The government has introduced two new decrees that seek to prevent the air traffic control staff in Hungary from going on strikes, citing the ongoing state-of-emergency situation. The new legislations were published shortly after pro-government paper, Magyar Nemzet, reported that air traffic controllers at Budapest Airport were planning to go on an indefinite strike as early as this Tuesday.
The trade union of Hungarian air traffic controllers at Budapest’s Liszt Ferenc International Airport may go on an indefinite strike, Magyar Nemzet reported on Monday.
Industry sources told the paper that negotiations between the state-owned air traffic control provider HungaroControl and the company’s three trade unions have been ongoing for three years. Although agreements with two of them have been reached, wage negotiations with the Control Trade Union of Hungarian Air Traffic Controllers (CMLISZ) have not concluded successfully. Therefore, employees of the company decided to stop working as early as Tuesday.
Related articleHungaroControl, Air Traffic Controllers' Union Reach Agreement
HungaroControl and the trade union of air traffic controllers at Budapest’s Liszt Ferenc International Airport reached an agreement on Wednesday and the union called off the strike announced from April 23, HungaroControl said in a statement. The union staged a warning strike earlier on Wednesday, between 11 am and 1 pm. Liszt International operated at […]Continue reading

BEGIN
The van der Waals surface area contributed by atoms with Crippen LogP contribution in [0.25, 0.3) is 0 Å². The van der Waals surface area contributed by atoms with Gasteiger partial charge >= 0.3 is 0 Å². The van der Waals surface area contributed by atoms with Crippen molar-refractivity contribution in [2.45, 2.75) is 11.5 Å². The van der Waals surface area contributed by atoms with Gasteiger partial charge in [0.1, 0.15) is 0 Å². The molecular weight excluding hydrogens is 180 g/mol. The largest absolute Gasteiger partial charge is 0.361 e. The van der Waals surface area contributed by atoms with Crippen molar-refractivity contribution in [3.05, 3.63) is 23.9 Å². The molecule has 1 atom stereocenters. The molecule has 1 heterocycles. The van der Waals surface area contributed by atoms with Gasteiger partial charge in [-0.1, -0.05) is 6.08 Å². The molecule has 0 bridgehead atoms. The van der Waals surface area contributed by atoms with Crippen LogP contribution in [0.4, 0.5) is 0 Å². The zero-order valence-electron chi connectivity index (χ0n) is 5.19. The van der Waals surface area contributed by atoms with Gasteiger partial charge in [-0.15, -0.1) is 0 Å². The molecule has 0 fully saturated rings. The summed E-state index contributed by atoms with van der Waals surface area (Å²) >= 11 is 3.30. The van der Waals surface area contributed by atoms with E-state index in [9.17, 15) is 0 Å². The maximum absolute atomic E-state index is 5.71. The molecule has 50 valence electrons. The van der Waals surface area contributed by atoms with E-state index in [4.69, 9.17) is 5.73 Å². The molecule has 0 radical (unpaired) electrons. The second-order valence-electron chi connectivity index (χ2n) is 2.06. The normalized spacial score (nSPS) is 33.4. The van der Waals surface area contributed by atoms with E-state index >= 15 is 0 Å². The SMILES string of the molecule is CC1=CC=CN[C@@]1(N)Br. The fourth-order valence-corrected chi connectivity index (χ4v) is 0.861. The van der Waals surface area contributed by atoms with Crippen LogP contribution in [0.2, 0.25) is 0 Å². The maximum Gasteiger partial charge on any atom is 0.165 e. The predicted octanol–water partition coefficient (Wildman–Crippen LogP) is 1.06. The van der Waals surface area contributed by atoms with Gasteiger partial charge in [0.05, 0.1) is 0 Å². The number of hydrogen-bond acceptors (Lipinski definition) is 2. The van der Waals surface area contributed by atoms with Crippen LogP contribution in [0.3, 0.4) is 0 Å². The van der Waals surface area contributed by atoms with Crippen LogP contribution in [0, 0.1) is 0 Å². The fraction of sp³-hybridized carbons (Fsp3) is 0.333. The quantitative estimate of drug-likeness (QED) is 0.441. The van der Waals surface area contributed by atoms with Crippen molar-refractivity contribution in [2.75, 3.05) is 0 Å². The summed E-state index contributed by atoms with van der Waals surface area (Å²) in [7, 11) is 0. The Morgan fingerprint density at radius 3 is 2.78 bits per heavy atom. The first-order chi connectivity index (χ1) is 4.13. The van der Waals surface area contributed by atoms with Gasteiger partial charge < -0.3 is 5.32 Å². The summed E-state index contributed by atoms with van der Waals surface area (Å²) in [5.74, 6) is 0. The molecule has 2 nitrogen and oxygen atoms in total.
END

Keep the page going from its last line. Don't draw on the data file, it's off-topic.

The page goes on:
According to the newspaper, the outcome of the negotiations was also influenced by the fact that the airline has suffered a 60% drop in traffic since March 2020 compared to the same period in 2019, which has led to a similar drop in revenue and a radical reduction in the workload of air traffic controllers of up to 30%. This June, HungaroControl proposed a five percent annual pay increase for the period of 2021-2023, 15% in total to the CMLISZ. The trade union, however, did not find the rate of increase acceptable and claimed that they would go on an indefinite strike.
It seems the two new decrees signed by PM Viktor Orbán and published in Hungary’s official gazette, Magyar Közlöny, on Monday are trying to prevent precisely that, however.
In addition to the regulation titled “Measures necessary to ensure the safety of air transport during a state of danger and the swift transport of equipment essential to protect against Covid,” another regulation has been published stating: “air traffic controllers and aeronautical information service officers employed by the civil air traffic control service shall, in accordance with the instructions of the civil air traffic control service, carry out the duties of on-the-job training and further training, and where other statutory conditions so require, fulfill the conditions necessary for the maintenance of the license authorizing them to exercise the privileges of that activity.”
Featured photo illustration by Szilárd Koszticsák/MTI